More discrimination against Israel Folau
Israel Folau’s appeal for financial assistance for his legal fight against Rugby Australia has been shut down by GoFundMe Australia.
On 18 June 2019 a crowdfunding campaign was launched to fund Folau’s legal fight against Rugby Australia. Folau said, “I decided to take legal action when Rugby Australia terminated my employment contract and ended my playing career after I expressed my religious beliefs on social media. Sadly, Rugby Australia have said that they will devote significant resources to fight me in court. This shows I have a long and hard battle on my hands, which is why I am asking for your support.” (Also see, Appendix).
Today (24 June 2019) the crowdfunding campaign was shut down by GoFundMe after raising more than $750,000 in a few days. They said, “We are absolutely committed to the fight for equality for LGBTIQ+ people and fostering an environment of inclusivity”. The company also said it would not tolerate the promotion of discrimination or exclusion. Except (in this case) the promotion of discrimination or exclusion against Bible-believing Christians!
According to Bill Muehlenberg’s blog, this is “a full-fledged war on Christianity, and on any believers who boldly stand up for their faith.” There have been relentless media attacks designed to vilify and demonise Folau. There is hatred of Folau and God. And the media continue to attack both him and his wife with false information.
The legal significance of this case is very high. This case is our case if we are Christians, or people who have politically incorrect beliefs. It is unjust, and it threatens to set a precedent which could bring about the same injustice upon many employees, professionals, and others in the Australian community. Folau did no wrong, but he is being punished as a wrongdoer.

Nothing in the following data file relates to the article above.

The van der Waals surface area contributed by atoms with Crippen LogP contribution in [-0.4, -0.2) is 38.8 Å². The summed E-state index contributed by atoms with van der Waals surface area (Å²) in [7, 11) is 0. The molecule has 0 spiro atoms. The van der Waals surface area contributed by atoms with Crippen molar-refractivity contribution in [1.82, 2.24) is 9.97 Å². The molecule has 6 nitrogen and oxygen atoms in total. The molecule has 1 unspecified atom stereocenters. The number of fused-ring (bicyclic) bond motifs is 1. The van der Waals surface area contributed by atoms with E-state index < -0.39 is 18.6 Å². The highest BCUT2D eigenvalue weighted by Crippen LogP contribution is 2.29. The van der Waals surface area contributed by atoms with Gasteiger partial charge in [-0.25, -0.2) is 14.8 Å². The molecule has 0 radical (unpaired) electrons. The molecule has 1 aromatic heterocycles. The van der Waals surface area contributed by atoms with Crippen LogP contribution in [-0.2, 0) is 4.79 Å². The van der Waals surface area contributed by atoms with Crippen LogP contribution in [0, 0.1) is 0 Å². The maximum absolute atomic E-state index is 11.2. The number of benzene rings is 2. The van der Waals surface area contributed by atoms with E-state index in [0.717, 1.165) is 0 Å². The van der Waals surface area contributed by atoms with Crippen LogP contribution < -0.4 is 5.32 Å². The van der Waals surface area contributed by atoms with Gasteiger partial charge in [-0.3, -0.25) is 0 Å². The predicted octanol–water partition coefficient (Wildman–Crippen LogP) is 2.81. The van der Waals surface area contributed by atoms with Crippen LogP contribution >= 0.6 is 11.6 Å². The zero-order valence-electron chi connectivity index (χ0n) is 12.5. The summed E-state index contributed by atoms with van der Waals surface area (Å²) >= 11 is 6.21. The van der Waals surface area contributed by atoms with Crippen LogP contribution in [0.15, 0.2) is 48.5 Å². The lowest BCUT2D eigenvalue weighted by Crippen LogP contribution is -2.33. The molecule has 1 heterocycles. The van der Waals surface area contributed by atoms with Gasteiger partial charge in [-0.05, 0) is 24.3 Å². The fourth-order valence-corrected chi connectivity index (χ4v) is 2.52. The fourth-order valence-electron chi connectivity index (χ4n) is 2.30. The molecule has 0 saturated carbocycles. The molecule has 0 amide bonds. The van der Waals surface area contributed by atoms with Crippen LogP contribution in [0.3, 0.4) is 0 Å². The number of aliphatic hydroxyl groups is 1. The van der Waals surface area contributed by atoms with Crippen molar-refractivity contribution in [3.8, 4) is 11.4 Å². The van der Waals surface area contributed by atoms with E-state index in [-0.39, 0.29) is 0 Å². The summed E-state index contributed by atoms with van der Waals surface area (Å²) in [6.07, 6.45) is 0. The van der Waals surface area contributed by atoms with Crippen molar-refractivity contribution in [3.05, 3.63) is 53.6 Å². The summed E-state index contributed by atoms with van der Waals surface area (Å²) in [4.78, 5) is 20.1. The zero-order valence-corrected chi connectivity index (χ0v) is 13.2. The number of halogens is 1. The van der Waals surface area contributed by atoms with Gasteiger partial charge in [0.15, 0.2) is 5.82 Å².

It is ultimately about religious freedom – and the war against it. It’s a crackdown on Christianity. To what extent is religious expression protected in Australia?
NSW One Nation MP Mark Latham, who defended Folau in his maiden speech to parliament earlier this year, said GoFundMe’s decision was “excessive use of corporate power”. He tweeted: “Lefties scoffed when I said the absence of religious freedom protections would lead to a reign of terror against Christians. In all aspects of the Folau matter, it’s easy to see what’s happening.”
New funding page
After GoFundMe shut down the crowdfunding site, the Australian Christian Lobby offered to host Folau’s online appeal for funds to pay for his legal case. Over $1 million was raised on the first day! The target is $3 million.
The main point
If you can’t express your religious beliefs without losing your job, then you don’t have freedom of religion.
Appendix: Statement on crowdfunding site
“Thank you to all those who have given to my Legal Action Fund so far. I am humbled and overwhelmed by the support I have received, for which I am very grateful. Unsurprisingly, I have been criticised by Rugby Australia and some sections of the media overnight.
I decided to take legal action when Rugby Australia terminated my employment contract and ended my playing career after I expressed my religious beliefs on social media. I have received thousands of messages from supporters who believe discrimination in the workplace is wrong and has no place in Australia or anywhere else.
Sadly, Rugby Australia have said that they will devote significant resources to fight me in court. This shows I have a long and hard battle on my hands, which is why I am asking for your support. The money that is donated will be used to fund my legal battle, which could take years. While the attacks against me have shown I have a big fight on my hands, I will stand strong.
Your support and my faith will give me strength. For those of you who have chosen to donate within your capacity, I am very grateful of your support for my legal case. For those not in the position to donate, I value your prayers and messages of support so much. Every little bit will help.” Israel Folau.
This post includes comments from Bill Muehlenberg’s (Culture Watch) blog.
Written, June 2019